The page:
• Ergonomic: Rust’s abstractions are not only zero-cost, they are also expressive! We should leverage this to build APIs that are a joy to work with. The glium crate is an excellent example of transmuting a beautiful Rust crate from a crufty API that was not designed for the Rust language.

Some of the aforementioned Web APIs are already wrapped up into high-level APIs in crates that already exist. However, few of the extant crates fulfill all of our requirements. Most commonly they are lacking modularity: we’ve seen more “frameworks” than single-purpose libraries collected into “toolkits”. Nonetheless, we should collaborate to improve existing crates and tease them apart into small, single-purpose libraries where it makes sense and everyone is on board.

Finally, the inspiration for this idea of developing a loosely coupled toolkit comes from the Rust Networking domain working group’s Tide project, and also from the Choo JavaScript project. Thanks!


Right now, wasm-pack will orchestrate your building and testing workflows, and generate a package.json file to help you integrate with JavaScript tooling. It will publish your Rust-generated WebAssembly package to NPM, making distribution easy.

But there are a few things that we intended to include in 2018 that didn’t quite make the cut:

  • Integrating and automating execution of the binaryen project’s wasm-opt tool.
  • Support for generating a single NPM package that will work both on the Web and in Node.js.
  • Allowing a library crate X to declare that it has a runtime dependency on an external NPM package, and have that reflected in the package.json that wasm-pack produces for some crate Y that transitively depends on X.
  • Including local assets (notably JavaScript snippets) into wasm-pack’s generated NPM package. Again, with support for crates that are transitively depended upon.

I suspect the latter two items in particular will be necessary for building out the toolkit.

We should finish these tasks and polish wasm-pack into a 1.0 tool. Following that, we should let experience and necessity guide our efforts.

One final note on tooling: Internet Explorer 11 is the last browser that still has non-trivial market share and doesn’t support wasm. It is mostly possible to support IE11 by using the binaryen project’s wasm2js tool to compile our wasm into JavaScript. But wasm2js is still missing some core functionality, and the whole experience of writing a Rust and wasm app while also supporting IE11 is far from turnkey. Because this is so important for actually shipping a Rust and wasm project, we shouldn’t leave this problem for users to solve via integration with external tooling: we should build support for it into our toolchain. This way we can provide that turnkey experience, and make sure that all wasm code that our toolchain emits is fully supported on Internet Explorer 11.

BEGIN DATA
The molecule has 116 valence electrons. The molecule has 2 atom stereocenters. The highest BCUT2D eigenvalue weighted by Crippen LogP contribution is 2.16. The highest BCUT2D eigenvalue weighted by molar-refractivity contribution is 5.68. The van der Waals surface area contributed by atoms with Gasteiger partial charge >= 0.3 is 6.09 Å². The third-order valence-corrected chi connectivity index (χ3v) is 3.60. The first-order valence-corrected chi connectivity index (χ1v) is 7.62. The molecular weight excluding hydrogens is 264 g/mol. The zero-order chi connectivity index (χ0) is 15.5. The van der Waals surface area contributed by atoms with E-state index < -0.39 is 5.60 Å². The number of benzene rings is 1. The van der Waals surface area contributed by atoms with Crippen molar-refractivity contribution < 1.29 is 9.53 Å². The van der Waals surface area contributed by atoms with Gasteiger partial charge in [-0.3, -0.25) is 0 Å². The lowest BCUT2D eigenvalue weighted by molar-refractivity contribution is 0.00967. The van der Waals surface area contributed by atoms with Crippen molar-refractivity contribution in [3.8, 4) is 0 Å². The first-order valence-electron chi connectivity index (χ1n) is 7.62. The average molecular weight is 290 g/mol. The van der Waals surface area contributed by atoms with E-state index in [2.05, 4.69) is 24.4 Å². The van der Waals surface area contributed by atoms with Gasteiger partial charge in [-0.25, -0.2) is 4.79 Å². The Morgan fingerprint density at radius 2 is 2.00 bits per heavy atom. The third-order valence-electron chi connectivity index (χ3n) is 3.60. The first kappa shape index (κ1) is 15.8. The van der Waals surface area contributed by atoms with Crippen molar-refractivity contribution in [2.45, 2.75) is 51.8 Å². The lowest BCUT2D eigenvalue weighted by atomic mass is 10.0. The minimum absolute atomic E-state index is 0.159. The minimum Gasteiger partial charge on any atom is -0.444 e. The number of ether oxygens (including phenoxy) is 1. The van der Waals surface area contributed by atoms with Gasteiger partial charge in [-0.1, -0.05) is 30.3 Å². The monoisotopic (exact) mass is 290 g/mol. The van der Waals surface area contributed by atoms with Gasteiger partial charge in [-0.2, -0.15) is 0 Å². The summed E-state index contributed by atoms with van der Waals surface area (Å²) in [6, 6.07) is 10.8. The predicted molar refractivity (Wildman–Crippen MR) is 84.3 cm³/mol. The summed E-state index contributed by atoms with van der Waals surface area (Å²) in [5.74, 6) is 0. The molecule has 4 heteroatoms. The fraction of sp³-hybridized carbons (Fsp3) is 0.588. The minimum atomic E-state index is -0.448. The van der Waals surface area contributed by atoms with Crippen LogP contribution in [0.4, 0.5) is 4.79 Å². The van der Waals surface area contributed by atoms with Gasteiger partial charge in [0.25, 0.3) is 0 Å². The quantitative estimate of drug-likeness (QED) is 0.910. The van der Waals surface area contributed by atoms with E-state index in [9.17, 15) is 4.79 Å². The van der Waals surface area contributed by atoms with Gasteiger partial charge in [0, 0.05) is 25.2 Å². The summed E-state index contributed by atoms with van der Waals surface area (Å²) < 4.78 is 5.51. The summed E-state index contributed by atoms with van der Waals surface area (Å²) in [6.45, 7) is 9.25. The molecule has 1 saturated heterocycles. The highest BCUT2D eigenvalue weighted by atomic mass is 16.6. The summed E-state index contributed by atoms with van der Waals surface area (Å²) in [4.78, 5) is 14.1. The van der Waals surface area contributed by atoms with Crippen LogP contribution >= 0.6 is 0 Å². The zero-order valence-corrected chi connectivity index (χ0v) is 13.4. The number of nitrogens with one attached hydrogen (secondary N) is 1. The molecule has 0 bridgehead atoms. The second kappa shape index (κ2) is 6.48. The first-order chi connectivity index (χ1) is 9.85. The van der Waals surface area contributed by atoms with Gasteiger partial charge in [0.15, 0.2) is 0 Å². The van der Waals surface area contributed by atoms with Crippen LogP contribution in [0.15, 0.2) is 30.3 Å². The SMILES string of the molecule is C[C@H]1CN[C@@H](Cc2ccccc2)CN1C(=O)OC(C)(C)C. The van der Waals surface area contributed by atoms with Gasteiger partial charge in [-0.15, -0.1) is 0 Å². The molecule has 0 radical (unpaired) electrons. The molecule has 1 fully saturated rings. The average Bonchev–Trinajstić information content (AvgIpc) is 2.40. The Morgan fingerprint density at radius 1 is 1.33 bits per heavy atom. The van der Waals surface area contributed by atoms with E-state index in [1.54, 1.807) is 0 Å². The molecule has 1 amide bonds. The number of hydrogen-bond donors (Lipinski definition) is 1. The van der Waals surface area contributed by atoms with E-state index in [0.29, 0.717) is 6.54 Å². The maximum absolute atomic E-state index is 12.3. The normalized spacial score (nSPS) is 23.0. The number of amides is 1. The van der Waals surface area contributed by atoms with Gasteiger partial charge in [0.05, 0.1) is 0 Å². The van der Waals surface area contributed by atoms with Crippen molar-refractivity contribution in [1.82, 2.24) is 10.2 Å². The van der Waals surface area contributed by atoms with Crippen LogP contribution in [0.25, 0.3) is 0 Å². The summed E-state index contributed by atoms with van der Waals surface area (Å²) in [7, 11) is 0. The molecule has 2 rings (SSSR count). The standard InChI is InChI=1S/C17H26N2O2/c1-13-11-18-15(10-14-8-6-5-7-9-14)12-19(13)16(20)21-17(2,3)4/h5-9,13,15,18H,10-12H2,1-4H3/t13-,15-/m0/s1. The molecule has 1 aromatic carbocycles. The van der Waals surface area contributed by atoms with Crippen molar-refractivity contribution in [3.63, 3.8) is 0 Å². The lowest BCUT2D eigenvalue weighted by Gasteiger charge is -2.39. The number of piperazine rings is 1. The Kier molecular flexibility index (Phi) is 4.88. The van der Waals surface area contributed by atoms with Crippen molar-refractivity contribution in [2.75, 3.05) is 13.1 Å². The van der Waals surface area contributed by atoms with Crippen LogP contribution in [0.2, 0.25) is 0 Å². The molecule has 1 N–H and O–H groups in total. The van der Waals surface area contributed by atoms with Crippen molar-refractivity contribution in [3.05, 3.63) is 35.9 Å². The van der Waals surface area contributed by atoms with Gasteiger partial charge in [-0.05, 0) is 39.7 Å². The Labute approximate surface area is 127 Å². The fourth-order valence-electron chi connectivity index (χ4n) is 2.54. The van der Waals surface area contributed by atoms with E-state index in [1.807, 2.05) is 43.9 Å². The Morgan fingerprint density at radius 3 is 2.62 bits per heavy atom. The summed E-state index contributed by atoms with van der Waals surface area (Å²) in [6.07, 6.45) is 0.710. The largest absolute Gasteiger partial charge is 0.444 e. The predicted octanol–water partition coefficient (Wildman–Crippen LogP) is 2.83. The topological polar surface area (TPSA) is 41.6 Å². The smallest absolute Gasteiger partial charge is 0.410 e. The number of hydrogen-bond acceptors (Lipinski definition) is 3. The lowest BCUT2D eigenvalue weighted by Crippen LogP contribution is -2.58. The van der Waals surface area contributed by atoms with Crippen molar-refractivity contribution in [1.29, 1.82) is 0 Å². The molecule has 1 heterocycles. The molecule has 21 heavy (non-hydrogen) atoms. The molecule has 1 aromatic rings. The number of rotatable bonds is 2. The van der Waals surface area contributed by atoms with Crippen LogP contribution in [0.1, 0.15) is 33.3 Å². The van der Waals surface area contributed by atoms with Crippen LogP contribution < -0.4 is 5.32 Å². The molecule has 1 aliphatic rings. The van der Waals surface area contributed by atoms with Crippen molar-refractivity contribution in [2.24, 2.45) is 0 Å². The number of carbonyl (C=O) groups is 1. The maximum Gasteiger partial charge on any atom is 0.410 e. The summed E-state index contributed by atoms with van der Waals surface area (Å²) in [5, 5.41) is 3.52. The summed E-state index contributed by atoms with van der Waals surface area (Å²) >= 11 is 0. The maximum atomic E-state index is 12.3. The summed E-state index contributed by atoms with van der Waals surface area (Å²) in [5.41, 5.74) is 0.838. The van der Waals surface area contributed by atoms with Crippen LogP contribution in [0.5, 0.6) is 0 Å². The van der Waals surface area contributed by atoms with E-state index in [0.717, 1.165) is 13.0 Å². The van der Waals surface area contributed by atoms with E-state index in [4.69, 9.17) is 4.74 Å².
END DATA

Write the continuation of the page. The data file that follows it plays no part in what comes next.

We must bring Rust’s fearless concurrency to the Web!

Of the languages (C, C++, and Rust) that can use shared memory threading on the Web, only Rust can safely do so. The Web APIs necessary for multithreading are stabilizing and will be enabled by default in browsers soon. We should be ready.

However, we can’t just make std::thread work transparently in wasm, due to the nature of the APIs the Web platform is exposing. For example, we can’t block the event loop indefinitely, even in a worker thread, and we need to change the global allocator to avoid waiting on locks on the main thread. See Alex’s excellent Multithreading Rust and WebAssembly write up for details.

Therefore, I think this multithreading effort will mostly involve creating a thread pool library for the whole wasm ecosystem to share, and then building channels and other concurrency abstractions on top of it. We should also get support for wasm threading and our thread pool library upstream into crates like rayon as well. This isn’t actually that different from the library and toolkit work, but it is worth singling out due to its scale, the unique nature of the problem domain, and what a huge game changer multithreading on the Web will be.


I think 2019 holds a very bright future for Rust and WebAssembly.